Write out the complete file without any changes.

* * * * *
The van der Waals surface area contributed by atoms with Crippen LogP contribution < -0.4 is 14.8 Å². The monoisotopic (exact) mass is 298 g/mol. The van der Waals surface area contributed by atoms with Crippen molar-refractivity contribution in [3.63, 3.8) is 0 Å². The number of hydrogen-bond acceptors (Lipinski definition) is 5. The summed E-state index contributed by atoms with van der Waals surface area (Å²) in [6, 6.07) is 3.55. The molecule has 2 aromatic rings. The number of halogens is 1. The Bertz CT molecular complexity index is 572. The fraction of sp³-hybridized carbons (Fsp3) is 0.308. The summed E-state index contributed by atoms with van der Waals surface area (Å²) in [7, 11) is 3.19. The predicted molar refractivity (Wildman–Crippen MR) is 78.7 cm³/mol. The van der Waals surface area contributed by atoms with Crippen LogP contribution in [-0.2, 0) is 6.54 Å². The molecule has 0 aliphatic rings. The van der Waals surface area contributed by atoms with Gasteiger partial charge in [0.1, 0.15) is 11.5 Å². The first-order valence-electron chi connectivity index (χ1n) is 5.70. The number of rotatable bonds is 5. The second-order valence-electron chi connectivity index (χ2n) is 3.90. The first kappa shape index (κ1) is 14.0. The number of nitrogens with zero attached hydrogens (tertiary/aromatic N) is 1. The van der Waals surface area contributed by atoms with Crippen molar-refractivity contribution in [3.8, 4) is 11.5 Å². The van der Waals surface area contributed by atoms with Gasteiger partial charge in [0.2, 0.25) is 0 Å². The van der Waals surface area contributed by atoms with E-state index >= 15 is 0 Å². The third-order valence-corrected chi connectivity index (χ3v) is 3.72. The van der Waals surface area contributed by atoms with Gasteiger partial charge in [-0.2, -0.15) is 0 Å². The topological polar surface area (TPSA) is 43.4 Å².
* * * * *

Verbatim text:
The van der Waals surface area contributed by atoms with Crippen LogP contribution < -0.4 is 14.8 Å². The monoisotopic (exact) mass is 298 g/mol. The van der Waals surface area contributed by atoms with Crippen molar-refractivity contribution in [3.63, 3.8) is 0 Å². The number of hydrogen-bond acceptors (Lipinski definition) is 5. The summed E-state index contributed by atoms with van der Waals surface area (Å²) in [6, 6.07) is 3.55. The molecule has 2 aromatic rings. The number of halogens is 1. The Bertz CT molecular complexity index is 572. The fraction of sp³-hybridized carbons (Fsp3) is 0.308. The summed E-state index contributed by atoms with van der Waals surface area (Å²) in [7, 11) is 3.19. The predicted molar refractivity (Wildman–Crippen MR) is 78.7 cm³/mol. The van der Waals surface area contributed by atoms with Crippen LogP contribution in [-0.2, 0) is 6.54 Å². The molecule has 0 aliphatic rings. The van der Waals surface area contributed by atoms with Gasteiger partial charge in [0.1, 0.15) is 11.5 Å². The first-order valence-electron chi connectivity index (χ1n) is 5.70. The number of rotatable bonds is 5. The second-order valence-electron chi connectivity index (χ2n) is 3.90. The first kappa shape index (κ1) is 14.0. The number of nitrogens with zero attached hydrogens (tertiary/aromatic N) is 1. The van der Waals surface area contributed by atoms with Crippen molar-refractivity contribution in [3.8, 4) is 11.5 Å². The van der Waals surface area contributed by atoms with Gasteiger partial charge in [0.2, 0.25) is 0 Å². The van der Waals surface area contributed by atoms with E-state index >= 15 is 0 Å². The third-order valence-corrected chi connectivity index (χ3v) is 3.72. The van der Waals surface area contributed by atoms with Gasteiger partial charge in [-0.2, -0.15) is 0 Å². The topological polar surface area (TPSA) is 43.4 Å².